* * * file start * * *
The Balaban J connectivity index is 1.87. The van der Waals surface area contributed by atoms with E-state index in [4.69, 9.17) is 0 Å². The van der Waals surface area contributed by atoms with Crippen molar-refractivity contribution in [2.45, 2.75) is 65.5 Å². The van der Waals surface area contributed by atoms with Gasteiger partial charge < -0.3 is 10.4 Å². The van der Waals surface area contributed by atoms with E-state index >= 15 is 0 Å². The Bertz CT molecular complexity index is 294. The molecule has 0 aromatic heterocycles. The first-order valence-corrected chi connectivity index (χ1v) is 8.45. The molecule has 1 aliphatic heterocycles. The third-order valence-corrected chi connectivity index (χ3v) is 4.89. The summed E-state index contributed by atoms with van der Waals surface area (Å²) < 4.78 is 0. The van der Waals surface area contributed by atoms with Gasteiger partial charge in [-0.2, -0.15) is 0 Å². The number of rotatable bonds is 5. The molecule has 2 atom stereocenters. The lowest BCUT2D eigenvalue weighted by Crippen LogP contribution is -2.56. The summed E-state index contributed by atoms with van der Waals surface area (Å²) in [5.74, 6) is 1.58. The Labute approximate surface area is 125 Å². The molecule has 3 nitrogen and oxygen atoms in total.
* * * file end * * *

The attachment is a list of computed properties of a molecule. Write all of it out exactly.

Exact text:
The Balaban J connectivity index is 1.87. The van der Waals surface area contributed by atoms with E-state index in [4.69, 9.17) is 0 Å². The van der Waals surface area contributed by atoms with Crippen molar-refractivity contribution in [2.45, 2.75) is 65.5 Å². The van der Waals surface area contributed by atoms with Gasteiger partial charge < -0.3 is 10.4 Å². The van der Waals surface area contributed by atoms with E-state index >= 15 is 0 Å². The Bertz CT molecular complexity index is 294. The molecule has 0 aromatic heterocycles. The first-order valence-corrected chi connectivity index (χ1v) is 8.45. The molecule has 1 aliphatic heterocycles. The third-order valence-corrected chi connectivity index (χ3v) is 4.89. The summed E-state index contributed by atoms with van der Waals surface area (Å²) < 4.78 is 0. The van der Waals surface area contributed by atoms with Gasteiger partial charge in [-0.2, -0.15) is 0 Å². The number of rotatable bonds is 5. The molecule has 2 atom stereocenters. The lowest BCUT2D eigenvalue weighted by Crippen LogP contribution is -2.56. The summed E-state index contributed by atoms with van der Waals surface area (Å²) in [5.74, 6) is 1.58. The Labute approximate surface area is 125 Å². The molecule has 3 nitrogen and oxygen atoms in total.